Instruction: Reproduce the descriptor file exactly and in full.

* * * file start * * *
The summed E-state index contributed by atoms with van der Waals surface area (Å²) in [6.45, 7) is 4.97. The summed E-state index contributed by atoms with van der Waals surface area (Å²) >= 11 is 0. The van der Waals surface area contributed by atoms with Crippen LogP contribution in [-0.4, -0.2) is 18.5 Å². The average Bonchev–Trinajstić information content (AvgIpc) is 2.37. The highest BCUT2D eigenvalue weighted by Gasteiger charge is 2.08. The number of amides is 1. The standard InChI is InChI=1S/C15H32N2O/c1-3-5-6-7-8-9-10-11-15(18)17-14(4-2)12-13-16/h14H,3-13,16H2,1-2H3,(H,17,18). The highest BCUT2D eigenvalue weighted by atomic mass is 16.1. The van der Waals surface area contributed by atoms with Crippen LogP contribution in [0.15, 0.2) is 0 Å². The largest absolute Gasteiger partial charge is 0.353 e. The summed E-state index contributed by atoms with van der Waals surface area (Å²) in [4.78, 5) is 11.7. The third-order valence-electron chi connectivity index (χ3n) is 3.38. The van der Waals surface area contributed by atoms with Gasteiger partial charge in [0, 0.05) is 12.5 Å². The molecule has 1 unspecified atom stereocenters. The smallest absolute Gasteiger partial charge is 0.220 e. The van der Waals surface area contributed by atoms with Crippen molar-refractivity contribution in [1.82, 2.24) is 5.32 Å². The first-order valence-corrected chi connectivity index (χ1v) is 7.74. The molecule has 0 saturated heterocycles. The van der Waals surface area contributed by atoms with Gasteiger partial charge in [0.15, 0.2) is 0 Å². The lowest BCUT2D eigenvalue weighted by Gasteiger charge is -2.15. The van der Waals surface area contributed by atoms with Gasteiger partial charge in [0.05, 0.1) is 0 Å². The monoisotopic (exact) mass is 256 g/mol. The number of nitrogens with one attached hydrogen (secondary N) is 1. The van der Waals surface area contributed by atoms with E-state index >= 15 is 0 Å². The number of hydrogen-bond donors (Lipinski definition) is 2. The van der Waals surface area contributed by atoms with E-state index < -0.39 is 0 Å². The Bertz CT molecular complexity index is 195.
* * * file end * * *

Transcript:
The summed E-state index contributed by atoms with van der Waals surface area (Å²) in [6.45, 7) is 4.97. The summed E-state index contributed by atoms with van der Waals surface area (Å²) >= 11 is 0. The van der Waals surface area contributed by atoms with Crippen LogP contribution in [-0.4, -0.2) is 18.5 Å². The average Bonchev–Trinajstić information content (AvgIpc) is 2.37. The highest BCUT2D eigenvalue weighted by Gasteiger charge is 2.08. The number of amides is 1. The standard InChI is InChI=1S/C15H32N2O/c1-3-5-6-7-8-9-10-11-15(18)17-14(4-2)12-13-16/h14H,3-13,16H2,1-2H3,(H,17,18). The highest BCUT2D eigenvalue weighted by atomic mass is 16.1. The van der Waals surface area contributed by atoms with Crippen LogP contribution in [0.15, 0.2) is 0 Å². The largest absolute Gasteiger partial charge is 0.353 e. The summed E-state index contributed by atoms with van der Waals surface area (Å²) in [4.78, 5) is 11.7. The third-order valence-electron chi connectivity index (χ3n) is 3.38. The van der Waals surface area contributed by atoms with Gasteiger partial charge in [0, 0.05) is 12.5 Å². The molecule has 1 unspecified atom stereocenters. The smallest absolute Gasteiger partial charge is 0.220 e. The van der Waals surface area contributed by atoms with Crippen molar-refractivity contribution in [1.82, 2.24) is 5.32 Å². The first-order valence-corrected chi connectivity index (χ1v) is 7.74. The molecule has 0 saturated heterocycles. The van der Waals surface area contributed by atoms with Gasteiger partial charge in [0.15, 0.2) is 0 Å². The lowest BCUT2D eigenvalue weighted by Gasteiger charge is -2.15. The van der Waals surface area contributed by atoms with Gasteiger partial charge in [0.05, 0.1) is 0 Å². The monoisotopic (exact) mass is 256 g/mol. The number of nitrogens with one attached hydrogen (secondary N) is 1. The van der Waals surface area contributed by atoms with E-state index >= 15 is 0 Å². The number of hydrogen-bond donors (Lipinski definition) is 2. The van der Waals surface area contributed by atoms with E-state index < -0.39 is 0 Å². The Bertz CT molecular complexity index is 195.